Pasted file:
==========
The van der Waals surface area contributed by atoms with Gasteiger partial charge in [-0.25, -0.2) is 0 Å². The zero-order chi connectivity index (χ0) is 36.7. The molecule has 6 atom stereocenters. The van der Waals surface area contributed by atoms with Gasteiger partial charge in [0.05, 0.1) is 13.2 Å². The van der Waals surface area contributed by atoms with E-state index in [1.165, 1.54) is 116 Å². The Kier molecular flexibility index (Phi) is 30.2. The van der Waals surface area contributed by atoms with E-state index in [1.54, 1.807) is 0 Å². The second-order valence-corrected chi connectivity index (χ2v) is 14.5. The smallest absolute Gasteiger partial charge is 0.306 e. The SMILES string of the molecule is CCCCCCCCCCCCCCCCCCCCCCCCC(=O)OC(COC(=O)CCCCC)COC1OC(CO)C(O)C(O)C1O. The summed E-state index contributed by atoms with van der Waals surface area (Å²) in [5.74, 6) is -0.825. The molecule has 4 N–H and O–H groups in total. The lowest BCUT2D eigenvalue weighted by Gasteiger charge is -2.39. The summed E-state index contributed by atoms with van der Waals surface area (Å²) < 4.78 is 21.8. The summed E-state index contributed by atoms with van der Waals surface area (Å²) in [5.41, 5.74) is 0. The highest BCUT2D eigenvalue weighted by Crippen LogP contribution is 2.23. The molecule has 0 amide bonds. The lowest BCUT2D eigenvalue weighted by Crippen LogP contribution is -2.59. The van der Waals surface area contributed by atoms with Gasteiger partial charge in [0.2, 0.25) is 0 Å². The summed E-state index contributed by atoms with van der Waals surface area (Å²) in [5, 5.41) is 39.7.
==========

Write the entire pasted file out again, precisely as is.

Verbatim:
The van der Waals surface area contributed by atoms with Gasteiger partial charge in [-0.25, -0.2) is 0 Å². The zero-order chi connectivity index (χ0) is 36.7. The molecule has 6 atom stereocenters. The van der Waals surface area contributed by atoms with Gasteiger partial charge in [0.05, 0.1) is 13.2 Å². The van der Waals surface area contributed by atoms with E-state index in [1.165, 1.54) is 116 Å². The Kier molecular flexibility index (Phi) is 30.2. The van der Waals surface area contributed by atoms with E-state index in [1.54, 1.807) is 0 Å². The second-order valence-corrected chi connectivity index (χ2v) is 14.5. The smallest absolute Gasteiger partial charge is 0.306 e. The SMILES string of the molecule is CCCCCCCCCCCCCCCCCCCCCCCCC(=O)OC(COC(=O)CCCCC)COC1OC(CO)C(O)C(O)C1O. The summed E-state index contributed by atoms with van der Waals surface area (Å²) in [5.74, 6) is -0.825. The molecule has 4 N–H and O–H groups in total. The lowest BCUT2D eigenvalue weighted by Gasteiger charge is -2.39. The summed E-state index contributed by atoms with van der Waals surface area (Å²) < 4.78 is 21.8. The summed E-state index contributed by atoms with van der Waals surface area (Å²) in [5.41, 5.74) is 0. The highest BCUT2D eigenvalue weighted by Crippen LogP contribution is 2.23. The molecule has 0 amide bonds. The lowest BCUT2D eigenvalue weighted by Crippen LogP contribution is -2.59. The van der Waals surface area contributed by atoms with Gasteiger partial charge in [0.2, 0.25) is 0 Å². The summed E-state index contributed by atoms with van der Waals surface area (Å²) in [5, 5.41) is 39.7.